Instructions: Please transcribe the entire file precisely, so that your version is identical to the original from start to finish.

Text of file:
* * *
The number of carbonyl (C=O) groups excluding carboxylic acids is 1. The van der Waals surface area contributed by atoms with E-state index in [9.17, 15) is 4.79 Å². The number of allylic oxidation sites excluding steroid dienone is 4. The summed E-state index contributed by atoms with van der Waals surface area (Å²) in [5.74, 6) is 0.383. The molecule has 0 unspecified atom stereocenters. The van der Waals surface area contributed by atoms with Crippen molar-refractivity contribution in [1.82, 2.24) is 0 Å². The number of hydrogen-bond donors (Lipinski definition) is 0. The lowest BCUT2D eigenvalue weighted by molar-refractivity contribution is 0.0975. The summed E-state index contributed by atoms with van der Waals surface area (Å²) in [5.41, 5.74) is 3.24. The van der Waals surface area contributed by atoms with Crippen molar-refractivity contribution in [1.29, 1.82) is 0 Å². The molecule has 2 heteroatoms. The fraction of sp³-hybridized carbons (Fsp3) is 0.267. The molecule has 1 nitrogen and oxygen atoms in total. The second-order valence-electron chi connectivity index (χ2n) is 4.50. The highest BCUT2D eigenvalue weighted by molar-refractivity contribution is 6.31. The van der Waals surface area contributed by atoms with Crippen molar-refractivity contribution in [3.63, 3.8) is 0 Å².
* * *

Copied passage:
The number of carbonyl (C=O) groups excluding carboxylic acids is 1. The van der Waals surface area contributed by atoms with E-state index in [9.17, 15) is 4.79 Å². The number of allylic oxidation sites excluding steroid dienone is 4. The summed E-state index contributed by atoms with van der Waals surface area (Å²) in [5.74, 6) is 0.383. The molecule has 0 unspecified atom stereocenters. The van der Waals surface area contributed by atoms with Crippen molar-refractivity contribution in [1.82, 2.24) is 0 Å². The number of hydrogen-bond donors (Lipinski definition) is 0. The lowest BCUT2D eigenvalue weighted by molar-refractivity contribution is 0.0975. The summed E-state index contributed by atoms with van der Waals surface area (Å²) in [5.41, 5.74) is 3.24. The van der Waals surface area contributed by atoms with Crippen molar-refractivity contribution in [1.29, 1.82) is 0 Å². The molecule has 2 heteroatoms. The fraction of sp³-hybridized carbons (Fsp3) is 0.267. The molecule has 1 nitrogen and oxygen atoms in total. The second-order valence-electron chi connectivity index (χ2n) is 4.50. The highest BCUT2D eigenvalue weighted by molar-refractivity contribution is 6.31. The van der Waals surface area contributed by atoms with Crippen molar-refractivity contribution in [3.63, 3.8) is 0 Å².